Congress held hearings, and the Drug Enforcement Administration put MDMA on the list of forbidden substances alongside heroin and LSD.
The uproar left the small community of MDMA therapists shaken. Greer submitted testimony asserting the drug's safety to the DEA, but to little avail.
Rick Doblin, a soon-to-be Harvard graduate student who would later found the Multidisciplinary Association for Psychedelic Studies -- a group wanting to turn mind-altering drugs like Ecstasy into prescription medicine -- saw the writing on the wall. Shortly before MDMA was banned, he persuaded Nichols to synthesize two kilograms for researchers, for the cost of materials.
"Doing science that gets reported, that's an idea we can sort of leverage," Doblin said. To win broader acceptance for MDMA -- and for cousins like LSD and psilocybin, the mind-altering compound in so-called magic mushrooms -- "the medical route was the only route. Everything else was blocked."
That meant a formal plan for drug development: study protocols, institutional review boards and the rest. Mithoefer, a University of Virginia-trained clinician who specializes in trauma and had a long-running interest in MDMA, was the perfect partner.
Before taking Hope's call, Mithoefer had spent nearly three years navigating the federal bureaucracy to win approval for his small experiment, designed to test a simple question: Is MDMA, used in a clinical setting, safe?
'I got to survive. But for what?'
As a teenager, Hope marched with a precocious sense of purpose. At age 13, she moved across the country to live with family friends in New Jersey.
A year later, she was back in California, where she found a full-time secretarial job while completing her high school coursework. She built a strong relationship with her father, who had separated from her mother when she was an infant.
By the time she was 17, she was back with her mom but supporting herself financially.
She was wary of relationships but wanted a family, and at 19 she found a like-minded colleague who agreed to co-parent a son. They moved to Hawaii, because she had fond memories of a childhood vacation.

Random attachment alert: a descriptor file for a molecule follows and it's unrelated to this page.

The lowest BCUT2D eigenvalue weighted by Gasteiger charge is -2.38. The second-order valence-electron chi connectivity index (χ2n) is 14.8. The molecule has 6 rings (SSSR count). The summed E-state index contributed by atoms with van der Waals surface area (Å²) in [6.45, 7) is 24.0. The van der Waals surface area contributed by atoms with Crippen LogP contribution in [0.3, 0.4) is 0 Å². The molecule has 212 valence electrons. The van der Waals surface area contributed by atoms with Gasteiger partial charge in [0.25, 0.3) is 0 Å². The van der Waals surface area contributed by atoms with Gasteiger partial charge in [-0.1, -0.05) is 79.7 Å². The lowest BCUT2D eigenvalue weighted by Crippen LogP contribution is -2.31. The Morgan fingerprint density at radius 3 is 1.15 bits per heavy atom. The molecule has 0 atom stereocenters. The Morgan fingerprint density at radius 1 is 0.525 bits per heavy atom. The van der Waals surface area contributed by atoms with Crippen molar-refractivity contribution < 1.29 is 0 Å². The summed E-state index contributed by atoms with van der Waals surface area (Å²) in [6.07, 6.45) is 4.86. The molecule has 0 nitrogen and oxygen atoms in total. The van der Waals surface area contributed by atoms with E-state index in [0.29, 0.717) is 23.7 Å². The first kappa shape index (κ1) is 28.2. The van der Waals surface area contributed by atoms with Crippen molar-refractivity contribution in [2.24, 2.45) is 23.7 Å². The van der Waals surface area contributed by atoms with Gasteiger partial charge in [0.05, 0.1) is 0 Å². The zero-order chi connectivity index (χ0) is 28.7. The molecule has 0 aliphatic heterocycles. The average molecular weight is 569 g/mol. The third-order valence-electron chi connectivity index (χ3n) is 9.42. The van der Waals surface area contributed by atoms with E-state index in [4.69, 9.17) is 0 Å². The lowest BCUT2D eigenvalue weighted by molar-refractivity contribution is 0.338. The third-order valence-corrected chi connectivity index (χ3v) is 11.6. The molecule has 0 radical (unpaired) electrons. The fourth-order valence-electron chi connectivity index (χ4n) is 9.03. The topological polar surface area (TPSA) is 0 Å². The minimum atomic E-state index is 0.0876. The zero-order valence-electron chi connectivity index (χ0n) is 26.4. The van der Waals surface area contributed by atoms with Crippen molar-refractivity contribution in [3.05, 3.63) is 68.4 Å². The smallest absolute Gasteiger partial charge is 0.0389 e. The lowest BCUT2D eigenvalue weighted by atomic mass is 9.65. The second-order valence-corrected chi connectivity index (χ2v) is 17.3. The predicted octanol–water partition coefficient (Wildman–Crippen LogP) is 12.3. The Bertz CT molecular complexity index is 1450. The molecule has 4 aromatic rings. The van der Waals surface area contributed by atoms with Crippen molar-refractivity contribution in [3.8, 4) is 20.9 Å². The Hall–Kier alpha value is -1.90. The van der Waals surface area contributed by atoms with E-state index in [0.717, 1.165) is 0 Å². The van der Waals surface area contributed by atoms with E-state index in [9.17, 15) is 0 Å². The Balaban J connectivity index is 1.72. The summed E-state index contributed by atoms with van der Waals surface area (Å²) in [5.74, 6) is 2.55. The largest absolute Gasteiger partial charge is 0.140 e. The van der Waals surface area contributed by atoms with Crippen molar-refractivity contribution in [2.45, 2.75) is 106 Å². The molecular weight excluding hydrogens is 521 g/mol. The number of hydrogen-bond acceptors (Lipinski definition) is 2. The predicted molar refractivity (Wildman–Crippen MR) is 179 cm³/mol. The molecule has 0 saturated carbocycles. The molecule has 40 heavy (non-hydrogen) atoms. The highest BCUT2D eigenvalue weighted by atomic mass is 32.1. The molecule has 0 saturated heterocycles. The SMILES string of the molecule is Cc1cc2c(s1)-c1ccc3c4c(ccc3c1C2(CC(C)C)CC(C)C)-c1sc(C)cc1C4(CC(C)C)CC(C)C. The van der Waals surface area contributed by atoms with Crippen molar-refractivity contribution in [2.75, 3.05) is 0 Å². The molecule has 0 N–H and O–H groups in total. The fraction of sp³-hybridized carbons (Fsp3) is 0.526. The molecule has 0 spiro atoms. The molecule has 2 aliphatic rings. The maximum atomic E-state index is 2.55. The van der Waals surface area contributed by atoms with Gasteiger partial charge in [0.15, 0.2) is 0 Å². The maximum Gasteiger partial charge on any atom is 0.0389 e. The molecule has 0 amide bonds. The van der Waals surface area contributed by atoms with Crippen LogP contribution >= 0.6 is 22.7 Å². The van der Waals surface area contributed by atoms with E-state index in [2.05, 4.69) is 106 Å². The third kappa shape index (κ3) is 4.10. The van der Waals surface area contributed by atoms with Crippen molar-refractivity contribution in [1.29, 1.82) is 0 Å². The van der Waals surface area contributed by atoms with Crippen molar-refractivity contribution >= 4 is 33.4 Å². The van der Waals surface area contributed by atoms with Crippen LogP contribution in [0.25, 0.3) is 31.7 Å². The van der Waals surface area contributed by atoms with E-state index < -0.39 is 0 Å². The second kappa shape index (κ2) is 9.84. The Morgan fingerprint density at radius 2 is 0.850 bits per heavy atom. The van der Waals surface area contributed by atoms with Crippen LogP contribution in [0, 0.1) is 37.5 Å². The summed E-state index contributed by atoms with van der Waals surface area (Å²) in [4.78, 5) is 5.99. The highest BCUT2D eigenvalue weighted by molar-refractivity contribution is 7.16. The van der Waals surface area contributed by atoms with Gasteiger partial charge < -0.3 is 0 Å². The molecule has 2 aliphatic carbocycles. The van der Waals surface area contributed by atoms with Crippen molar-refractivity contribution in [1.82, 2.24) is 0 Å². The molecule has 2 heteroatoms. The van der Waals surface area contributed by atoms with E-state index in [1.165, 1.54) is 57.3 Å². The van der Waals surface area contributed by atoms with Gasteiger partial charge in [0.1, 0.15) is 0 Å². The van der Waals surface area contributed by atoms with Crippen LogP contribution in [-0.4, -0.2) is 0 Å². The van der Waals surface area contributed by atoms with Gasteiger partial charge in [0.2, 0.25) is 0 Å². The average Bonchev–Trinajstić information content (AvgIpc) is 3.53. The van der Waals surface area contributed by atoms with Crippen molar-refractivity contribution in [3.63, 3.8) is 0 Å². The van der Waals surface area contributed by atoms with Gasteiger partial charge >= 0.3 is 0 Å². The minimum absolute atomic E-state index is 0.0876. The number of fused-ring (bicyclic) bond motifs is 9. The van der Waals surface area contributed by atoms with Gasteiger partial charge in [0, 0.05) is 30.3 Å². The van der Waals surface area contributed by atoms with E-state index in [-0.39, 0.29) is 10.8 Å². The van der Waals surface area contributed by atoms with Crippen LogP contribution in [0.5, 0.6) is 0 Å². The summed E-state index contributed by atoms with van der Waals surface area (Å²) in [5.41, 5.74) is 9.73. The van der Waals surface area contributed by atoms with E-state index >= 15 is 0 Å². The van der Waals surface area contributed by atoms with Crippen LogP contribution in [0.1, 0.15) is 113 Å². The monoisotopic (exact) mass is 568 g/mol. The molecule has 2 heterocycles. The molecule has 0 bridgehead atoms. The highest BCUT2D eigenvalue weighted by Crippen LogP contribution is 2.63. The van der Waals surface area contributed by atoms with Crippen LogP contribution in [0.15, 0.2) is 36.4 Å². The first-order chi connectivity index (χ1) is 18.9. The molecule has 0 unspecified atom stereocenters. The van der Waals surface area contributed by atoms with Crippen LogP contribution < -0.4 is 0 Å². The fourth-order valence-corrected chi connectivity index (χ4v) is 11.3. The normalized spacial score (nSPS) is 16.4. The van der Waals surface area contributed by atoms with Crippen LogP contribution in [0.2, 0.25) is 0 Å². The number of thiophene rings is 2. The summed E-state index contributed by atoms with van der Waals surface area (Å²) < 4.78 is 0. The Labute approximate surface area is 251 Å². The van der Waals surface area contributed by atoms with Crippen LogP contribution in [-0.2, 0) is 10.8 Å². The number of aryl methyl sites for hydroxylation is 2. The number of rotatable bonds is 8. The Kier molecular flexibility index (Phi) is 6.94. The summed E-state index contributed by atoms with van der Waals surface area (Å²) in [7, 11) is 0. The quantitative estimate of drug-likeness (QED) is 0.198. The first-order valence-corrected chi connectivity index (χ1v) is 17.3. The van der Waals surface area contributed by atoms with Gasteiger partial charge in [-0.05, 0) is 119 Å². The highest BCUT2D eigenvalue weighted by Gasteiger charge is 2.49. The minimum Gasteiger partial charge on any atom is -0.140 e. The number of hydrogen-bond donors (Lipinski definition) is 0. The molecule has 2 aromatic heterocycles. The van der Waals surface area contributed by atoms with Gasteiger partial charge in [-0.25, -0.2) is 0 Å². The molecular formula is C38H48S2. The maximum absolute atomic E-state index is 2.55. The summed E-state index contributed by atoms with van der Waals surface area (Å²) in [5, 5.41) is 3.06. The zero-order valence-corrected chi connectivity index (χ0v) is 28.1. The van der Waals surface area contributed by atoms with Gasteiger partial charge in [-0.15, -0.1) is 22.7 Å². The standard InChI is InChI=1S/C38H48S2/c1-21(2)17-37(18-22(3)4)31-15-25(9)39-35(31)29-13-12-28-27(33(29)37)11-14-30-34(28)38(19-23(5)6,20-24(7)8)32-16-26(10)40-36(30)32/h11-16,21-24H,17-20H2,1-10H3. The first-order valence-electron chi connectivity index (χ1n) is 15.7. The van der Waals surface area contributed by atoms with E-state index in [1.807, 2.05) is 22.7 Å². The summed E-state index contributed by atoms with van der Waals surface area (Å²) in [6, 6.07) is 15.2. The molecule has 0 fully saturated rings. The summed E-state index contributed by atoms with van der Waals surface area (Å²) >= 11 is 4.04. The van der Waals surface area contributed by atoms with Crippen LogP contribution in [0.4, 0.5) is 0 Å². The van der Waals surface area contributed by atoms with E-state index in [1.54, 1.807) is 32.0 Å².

"I think there was a part of me that thought I could run away from all that crazy horrible stuff," she said. "I was trying to find ways to be okay."
But the peace was fragile. When her father died in 1991, Hope became so depressed, she fell into a stupor. She was hospitalized, and for the first time, a psychiatrist listened as she talked about her childhood abuse. It was eye-opening, but therapy offered limited relief. She grew well enough to leave the hospital but found little joy outside.
In 1998, she suffered another breakdown after learning from a friend that the man who'd sexually abused her was under investigation for molesting another girl.
Under the weight of stress and emotion, Hope's carefully constructed shell began to crack.
"I started having these outrageous flashbacks, and body memories," she recalled. "The first time, I thought someone slipped me a drug. Because it would be these unstoppable, full-body blackout memories, and people would tell me later, 'You were just screaming for an hour.' "
She stopped sleeping. Her stomach problems worsened; she vomited every time she ate.
Once again, she checked herself into the hospital. Once again, it was all the doctors could do just to tape the pieces back together.
"I became like a survival machine. And I'm kind of blessed, because I didn't become violent or hostile or self-destructive," she said.
At the same time, a "normal" life felt out of reach. "It was kind of like, 'OK, I got to survive. But for what?'"